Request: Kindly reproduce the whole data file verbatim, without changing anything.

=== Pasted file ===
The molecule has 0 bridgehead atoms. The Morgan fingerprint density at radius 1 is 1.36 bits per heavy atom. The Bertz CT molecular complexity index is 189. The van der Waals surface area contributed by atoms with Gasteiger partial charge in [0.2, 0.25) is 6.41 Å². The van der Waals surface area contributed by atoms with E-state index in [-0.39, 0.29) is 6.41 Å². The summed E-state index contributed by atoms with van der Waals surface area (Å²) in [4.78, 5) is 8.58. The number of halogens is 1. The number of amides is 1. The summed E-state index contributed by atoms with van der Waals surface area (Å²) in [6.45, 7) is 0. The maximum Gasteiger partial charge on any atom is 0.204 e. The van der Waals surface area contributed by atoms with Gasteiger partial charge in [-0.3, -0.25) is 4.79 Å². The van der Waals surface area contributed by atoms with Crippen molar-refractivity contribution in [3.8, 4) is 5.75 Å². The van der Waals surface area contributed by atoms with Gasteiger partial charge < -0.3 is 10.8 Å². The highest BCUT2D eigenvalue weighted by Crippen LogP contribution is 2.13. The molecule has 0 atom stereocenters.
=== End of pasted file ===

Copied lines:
The molecule has 0 bridgehead atoms. The Morgan fingerprint density at radius 1 is 1.36 bits per heavy atom. The Bertz CT molecular complexity index is 189. The van der Waals surface area contributed by atoms with Gasteiger partial charge in [0.2, 0.25) is 6.41 Å². The van der Waals surface area contributed by atoms with E-state index in [-0.39, 0.29) is 6.41 Å². The summed E-state index contributed by atoms with van der Waals surface area (Å²) in [4.78, 5) is 8.58. The number of halogens is 1. The number of amides is 1. The summed E-state index contributed by atoms with van der Waals surface area (Å²) in [6.45, 7) is 0. The maximum Gasteiger partial charge on any atom is 0.204 e. The van der Waals surface area contributed by atoms with Gasteiger partial charge in [-0.3, -0.25) is 4.79 Å². The van der Waals surface area contributed by atoms with Crippen molar-refractivity contribution in [3.8, 4) is 5.75 Å². The van der Waals surface area contributed by atoms with Gasteiger partial charge < -0.3 is 10.8 Å². The highest BCUT2D eigenvalue weighted by Crippen LogP contribution is 2.13. The molecule has 0 atom stereocenters.